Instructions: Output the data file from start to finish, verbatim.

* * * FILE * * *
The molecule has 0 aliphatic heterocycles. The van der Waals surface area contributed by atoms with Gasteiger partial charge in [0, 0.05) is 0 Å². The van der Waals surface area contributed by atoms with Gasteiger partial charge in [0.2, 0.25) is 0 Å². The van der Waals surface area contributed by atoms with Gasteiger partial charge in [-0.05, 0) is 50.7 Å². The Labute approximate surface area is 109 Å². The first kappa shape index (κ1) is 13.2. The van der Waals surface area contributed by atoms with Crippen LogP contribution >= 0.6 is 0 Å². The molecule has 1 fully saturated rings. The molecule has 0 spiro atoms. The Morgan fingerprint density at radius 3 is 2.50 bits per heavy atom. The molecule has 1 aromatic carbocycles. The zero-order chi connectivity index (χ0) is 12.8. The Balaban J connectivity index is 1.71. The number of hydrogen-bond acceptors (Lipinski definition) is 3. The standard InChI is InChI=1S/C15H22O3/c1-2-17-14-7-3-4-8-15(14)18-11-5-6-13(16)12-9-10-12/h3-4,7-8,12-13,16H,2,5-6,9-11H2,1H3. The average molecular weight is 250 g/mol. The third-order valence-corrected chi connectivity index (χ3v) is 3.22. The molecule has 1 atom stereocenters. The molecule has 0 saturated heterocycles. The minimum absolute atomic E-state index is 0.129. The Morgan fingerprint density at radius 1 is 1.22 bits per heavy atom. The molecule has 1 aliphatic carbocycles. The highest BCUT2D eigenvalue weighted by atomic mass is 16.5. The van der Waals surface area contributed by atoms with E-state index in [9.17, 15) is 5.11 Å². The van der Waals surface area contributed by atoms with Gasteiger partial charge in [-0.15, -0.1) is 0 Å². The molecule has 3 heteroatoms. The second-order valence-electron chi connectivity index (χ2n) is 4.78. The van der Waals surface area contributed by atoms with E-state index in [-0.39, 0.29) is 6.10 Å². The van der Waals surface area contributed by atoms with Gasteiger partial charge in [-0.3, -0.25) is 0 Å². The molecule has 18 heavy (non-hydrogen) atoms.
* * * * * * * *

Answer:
The molecule has 0 aliphatic heterocycles. The van der Waals surface area contributed by atoms with Gasteiger partial charge in [0, 0.05) is 0 Å². The van der Waals surface area contributed by atoms with Gasteiger partial charge in [0.2, 0.25) is 0 Å². The van der Waals surface area contributed by atoms with Gasteiger partial charge in [-0.05, 0) is 50.7 Å². The Labute approximate surface area is 109 Å². The first kappa shape index (κ1) is 13.2. The van der Waals surface area contributed by atoms with Crippen LogP contribution >= 0.6 is 0 Å². The molecule has 1 fully saturated rings. The molecule has 0 spiro atoms. The Morgan fingerprint density at radius 3 is 2.50 bits per heavy atom. The molecule has 1 aromatic carbocycles. The zero-order chi connectivity index (χ0) is 12.8. The Balaban J connectivity index is 1.71. The number of hydrogen-bond acceptors (Lipinski definition) is 3. The standard InChI is InChI=1S/C15H22O3/c1-2-17-14-7-3-4-8-15(14)18-11-5-6-13(16)12-9-10-12/h3-4,7-8,12-13,16H,2,5-6,9-11H2,1H3. The average molecular weight is 250 g/mol. The third-order valence-corrected chi connectivity index (χ3v) is 3.22. The molecule has 1 atom stereocenters. The molecule has 0 saturated heterocycles. The minimum absolute atomic E-state index is 0.129. The Morgan fingerprint density at radius 1 is 1.22 bits per heavy atom. The molecule has 1 aliphatic carbocycles. The highest BCUT2D eigenvalue weighted by atomic mass is 16.5. The van der Waals surface area contributed by atoms with E-state index in [9.17, 15) is 5.11 Å². The van der Waals surface area contributed by atoms with Gasteiger partial charge in [-0.15, -0.1) is 0 Å². The molecule has 3 heteroatoms. The second-order valence-electron chi connectivity index (χ2n) is 4.78. The van der Waals surface area contributed by atoms with E-state index in [-0.39, 0.29) is 6.10 Å². The van der Waals surface area contributed by atoms with Gasteiger partial charge in [-0.3, -0.25) is 0 Å². The molecule has 18 heavy (non-hydrogen) atoms.